As California's Drought Worsens, Governor Announces New Water Restrictions

PHOTO: NASAs Terra satellite images made Jan. 18, 2013 and Jan. 18, 2014 illustrate Californias depleted snowpack on the Sierra Nevada, Coast Range and Cascade Mountains.PlayNASA
WATCH Gov. Brown Mandates California Cities Reduce Water Usage By 25%

California Gov. Edmund G. Brown Jr. announced a set of mandatory water conservation measures today, as the state continues to struggle with a prolonged drought that has lasted for more than four years.

"Today we are standing on dry grass where there should be five feet of snow," Brown said in a statement after visiting a manual snow survey in the Sierra Nevadas. "This historic drought demands unprecedented action."

For the first time in the state's history, the governor has directed the State Water Resources Control Board to implement mandatory water reductions across California, in an effort to reduce water usage by 25 percent. The measures include replacing 50 million square feet of lawns throughout the state with drought-tolerant landscaping, banning the watering of grass on public street medians, requiring agricultural water users to report their water use to state regulators, and requiring large landscapes such as campuses, golf courses and cemeteries to make significant cuts in water use.

The governor’s announcement comes just a few weeks after NASA’s top water scientist, Jay Famiglietti, declared in a Los Angeles Times op-ed that California only had a year's-worth of water supply left in its reservoirs.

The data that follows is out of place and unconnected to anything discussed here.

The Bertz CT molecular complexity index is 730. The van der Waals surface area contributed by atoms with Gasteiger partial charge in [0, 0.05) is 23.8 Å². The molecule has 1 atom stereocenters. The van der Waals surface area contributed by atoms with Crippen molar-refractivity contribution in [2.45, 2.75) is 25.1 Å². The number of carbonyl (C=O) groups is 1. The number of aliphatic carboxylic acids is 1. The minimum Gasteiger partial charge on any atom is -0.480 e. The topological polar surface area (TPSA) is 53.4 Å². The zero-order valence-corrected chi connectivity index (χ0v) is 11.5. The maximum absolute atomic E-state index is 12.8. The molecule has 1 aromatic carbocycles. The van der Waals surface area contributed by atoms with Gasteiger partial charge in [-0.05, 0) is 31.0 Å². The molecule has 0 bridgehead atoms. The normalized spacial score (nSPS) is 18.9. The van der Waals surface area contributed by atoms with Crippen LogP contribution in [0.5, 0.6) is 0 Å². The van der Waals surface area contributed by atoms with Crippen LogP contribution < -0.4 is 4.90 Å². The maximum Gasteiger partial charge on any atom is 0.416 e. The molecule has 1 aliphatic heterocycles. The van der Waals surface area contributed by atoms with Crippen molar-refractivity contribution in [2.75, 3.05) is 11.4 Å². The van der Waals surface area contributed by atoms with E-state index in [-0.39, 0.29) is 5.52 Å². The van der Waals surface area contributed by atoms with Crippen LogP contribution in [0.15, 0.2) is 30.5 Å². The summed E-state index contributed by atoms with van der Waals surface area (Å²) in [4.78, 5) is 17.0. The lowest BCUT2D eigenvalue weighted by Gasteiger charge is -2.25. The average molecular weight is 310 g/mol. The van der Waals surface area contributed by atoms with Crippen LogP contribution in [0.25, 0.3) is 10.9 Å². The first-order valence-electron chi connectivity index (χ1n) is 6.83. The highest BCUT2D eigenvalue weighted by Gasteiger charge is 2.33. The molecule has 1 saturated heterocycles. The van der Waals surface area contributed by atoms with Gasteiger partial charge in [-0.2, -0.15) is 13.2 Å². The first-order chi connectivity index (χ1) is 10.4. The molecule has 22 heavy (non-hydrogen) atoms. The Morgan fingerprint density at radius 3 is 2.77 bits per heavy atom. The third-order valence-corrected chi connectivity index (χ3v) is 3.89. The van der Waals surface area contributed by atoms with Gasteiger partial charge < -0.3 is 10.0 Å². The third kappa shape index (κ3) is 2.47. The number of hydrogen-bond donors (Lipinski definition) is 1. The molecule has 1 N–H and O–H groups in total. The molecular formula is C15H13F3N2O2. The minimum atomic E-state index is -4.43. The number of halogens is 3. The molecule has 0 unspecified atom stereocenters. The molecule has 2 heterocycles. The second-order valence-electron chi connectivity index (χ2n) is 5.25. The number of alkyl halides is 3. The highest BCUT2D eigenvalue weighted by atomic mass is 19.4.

The last four years have been the driest in California’s recorded history. As of March 24, more than 98 percent of California is suffering from abnormally dry conditions, with 41.1 percent in an exceptional drought, according the U.S. Drought Monitor, which estimates that more than 37 million Californians have been affected by the drought. The state’s snowpack, which is largely responsible for feeding the state’s reservoirs, has been reduced to 8 percent of its historical average, and in some areas in the Central Valley the land is sinking a foot a year because of over-pumping of groundwater for agriculture.

In January 2014, Brown declared a state of emergency and directed state officials to take all necessary actions to prepare for water shortages. The announcement was quickly followed with the launch of a website,, aimed to help Californians make reductions in water use. Tips include everything from reducing shower time to planting drought-resistant trees and plants.

“We are in an unprecedented, very serious situation,” the governor said in his January statement. “At some point, we have to learn to live with nature, we have to get on nature’s side and not abuse the resources that we have.”

Californians use an average of 181 gallons of water each day, according to the U.S. Geological Survey.

The winter wet season was a big disappointment for water conservationists. Half of the state’s annual rainfall usually arrives in December, January and February, and although there were brief stormy periods, California recorded less rain in January than any January before it: less than two inches. In March, the state announced emergency legislation to fast-track more than $1 billion in funding for drought relief and water infrastructure projects, after the State Water Board released a report outlining a steep decline in water conservation during the month of January.

California is not the only state struggling with drought. In Nevada, the Lake Tahoe Basin’s snowpack is reported to be at 3 percent of its normal average, prompting the primary water provider in the Reno-Sparks area to urge customers to cut water use by 10 percent on Tuesday. In Texas, more than half the state is currently suffering under abnormally dry conditions, according to the U.S. Drought Monitor.